U.K. anti-stigma campaign Time to Change surveyed more than 2,000 people around the country to investigate the links between stigma, mental health and employment prospects. Participants were asked to imagine that they were interviewing someone for a job and that the interviewee had admitted that they suffered from depression from time to time. 92% of people believed that admitting to having a mental illness would damage someone's career. The three careers felt to be most vulnerable were doctors (56%), the emergency services (54%) and teachers (48%). Interestingly only 21% of people thought an admission of mental illness would harm the career of an MP. Even if someone with depression was the best person for a job 56% said that they would not employ them. Of these people 17% said that they would not offer them a job because they would be unreliable, 10% said that they would be blamed if the employee took time off sick and 15% said that they were worried that a depressed person wouldn't work as well as other people or get on with other employees. Bank workers were the most likely to discriminate against someone with a mental illness.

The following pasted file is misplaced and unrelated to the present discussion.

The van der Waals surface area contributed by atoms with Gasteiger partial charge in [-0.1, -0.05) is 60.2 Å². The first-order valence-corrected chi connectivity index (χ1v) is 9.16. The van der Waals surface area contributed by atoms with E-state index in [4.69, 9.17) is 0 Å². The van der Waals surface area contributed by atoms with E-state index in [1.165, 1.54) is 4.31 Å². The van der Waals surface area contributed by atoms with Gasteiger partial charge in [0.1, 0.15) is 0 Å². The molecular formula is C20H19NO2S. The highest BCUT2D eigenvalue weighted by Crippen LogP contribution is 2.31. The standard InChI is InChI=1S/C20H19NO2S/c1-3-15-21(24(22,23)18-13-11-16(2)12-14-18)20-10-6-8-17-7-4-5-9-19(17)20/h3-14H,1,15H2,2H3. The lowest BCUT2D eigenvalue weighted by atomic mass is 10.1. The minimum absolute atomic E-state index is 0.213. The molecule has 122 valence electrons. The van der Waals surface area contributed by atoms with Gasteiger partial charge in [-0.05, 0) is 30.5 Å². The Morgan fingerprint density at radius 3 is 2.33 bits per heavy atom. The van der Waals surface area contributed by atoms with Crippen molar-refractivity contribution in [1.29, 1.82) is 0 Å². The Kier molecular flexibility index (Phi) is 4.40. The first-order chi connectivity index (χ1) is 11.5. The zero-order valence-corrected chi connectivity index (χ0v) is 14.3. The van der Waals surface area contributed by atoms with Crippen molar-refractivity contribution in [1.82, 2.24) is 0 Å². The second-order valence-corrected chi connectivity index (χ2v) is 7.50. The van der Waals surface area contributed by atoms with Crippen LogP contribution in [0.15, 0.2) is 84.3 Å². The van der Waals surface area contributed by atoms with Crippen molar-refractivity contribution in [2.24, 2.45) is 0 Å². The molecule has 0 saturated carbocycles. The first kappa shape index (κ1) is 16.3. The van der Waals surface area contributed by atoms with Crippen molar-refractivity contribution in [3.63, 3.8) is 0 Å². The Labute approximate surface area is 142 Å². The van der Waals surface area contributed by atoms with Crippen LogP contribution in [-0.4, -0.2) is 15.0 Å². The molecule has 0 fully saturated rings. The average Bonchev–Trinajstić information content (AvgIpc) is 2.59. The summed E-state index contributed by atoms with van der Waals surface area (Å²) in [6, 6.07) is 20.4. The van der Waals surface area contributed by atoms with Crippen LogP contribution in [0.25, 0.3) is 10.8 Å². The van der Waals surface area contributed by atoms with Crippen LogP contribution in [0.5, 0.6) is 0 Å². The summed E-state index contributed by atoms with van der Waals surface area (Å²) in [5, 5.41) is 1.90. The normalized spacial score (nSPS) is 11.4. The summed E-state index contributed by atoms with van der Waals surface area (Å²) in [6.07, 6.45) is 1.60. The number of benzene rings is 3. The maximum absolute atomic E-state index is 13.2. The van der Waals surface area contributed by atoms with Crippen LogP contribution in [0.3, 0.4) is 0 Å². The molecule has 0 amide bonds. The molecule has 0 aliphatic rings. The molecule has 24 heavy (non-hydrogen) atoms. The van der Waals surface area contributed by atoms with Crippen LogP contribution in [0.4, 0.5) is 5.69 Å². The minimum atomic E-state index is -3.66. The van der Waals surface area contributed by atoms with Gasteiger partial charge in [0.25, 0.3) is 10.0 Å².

You can find out more about the Time for Change survey at